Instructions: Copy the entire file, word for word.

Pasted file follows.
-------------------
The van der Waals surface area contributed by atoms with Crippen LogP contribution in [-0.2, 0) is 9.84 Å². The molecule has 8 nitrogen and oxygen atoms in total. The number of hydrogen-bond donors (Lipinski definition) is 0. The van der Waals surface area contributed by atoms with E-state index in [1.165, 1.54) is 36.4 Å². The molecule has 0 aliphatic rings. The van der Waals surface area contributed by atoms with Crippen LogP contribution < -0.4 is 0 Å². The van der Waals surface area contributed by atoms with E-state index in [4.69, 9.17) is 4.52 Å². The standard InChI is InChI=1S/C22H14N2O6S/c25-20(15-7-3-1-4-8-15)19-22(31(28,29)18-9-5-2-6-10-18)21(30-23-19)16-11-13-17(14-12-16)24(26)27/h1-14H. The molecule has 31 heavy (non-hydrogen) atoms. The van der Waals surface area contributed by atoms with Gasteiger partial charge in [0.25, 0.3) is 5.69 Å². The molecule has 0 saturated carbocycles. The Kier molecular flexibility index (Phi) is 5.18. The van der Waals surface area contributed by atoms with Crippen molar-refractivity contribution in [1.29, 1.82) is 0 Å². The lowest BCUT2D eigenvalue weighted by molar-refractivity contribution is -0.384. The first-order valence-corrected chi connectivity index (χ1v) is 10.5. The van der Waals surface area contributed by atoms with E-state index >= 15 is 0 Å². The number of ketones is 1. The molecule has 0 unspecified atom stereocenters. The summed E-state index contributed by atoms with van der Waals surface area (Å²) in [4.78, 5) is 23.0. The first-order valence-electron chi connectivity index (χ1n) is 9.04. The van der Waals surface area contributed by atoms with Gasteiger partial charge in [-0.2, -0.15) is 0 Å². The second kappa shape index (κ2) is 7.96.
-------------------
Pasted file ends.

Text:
The van der Waals surface area contributed by atoms with Crippen LogP contribution in [-0.2, 0) is 9.84 Å². The molecule has 8 nitrogen and oxygen atoms in total. The number of hydrogen-bond donors (Lipinski definition) is 0. The van der Waals surface area contributed by atoms with E-state index in [1.165, 1.54) is 36.4 Å². The molecule has 0 aliphatic rings. The van der Waals surface area contributed by atoms with Crippen LogP contribution < -0.4 is 0 Å². The van der Waals surface area contributed by atoms with E-state index in [4.69, 9.17) is 4.52 Å². The standard InChI is InChI=1S/C22H14N2O6S/c25-20(15-7-3-1-4-8-15)19-22(31(28,29)18-9-5-2-6-10-18)21(30-23-19)16-11-13-17(14-12-16)24(26)27/h1-14H. The molecule has 31 heavy (non-hydrogen) atoms. The van der Waals surface area contributed by atoms with Gasteiger partial charge in [0.25, 0.3) is 5.69 Å². The molecule has 0 saturated carbocycles. The Kier molecular flexibility index (Phi) is 5.18. The van der Waals surface area contributed by atoms with Crippen molar-refractivity contribution in [1.29, 1.82) is 0 Å². The lowest BCUT2D eigenvalue weighted by molar-refractivity contribution is -0.384. The first-order valence-corrected chi connectivity index (χ1v) is 10.5. The van der Waals surface area contributed by atoms with E-state index >= 15 is 0 Å². The number of ketones is 1. The molecule has 0 unspecified atom stereocenters. The summed E-state index contributed by atoms with van der Waals surface area (Å²) in [4.78, 5) is 23.0. The first-order valence-electron chi connectivity index (χ1n) is 9.04. The van der Waals surface area contributed by atoms with Gasteiger partial charge in [-0.2, -0.15) is 0 Å². The second kappa shape index (κ2) is 7.96.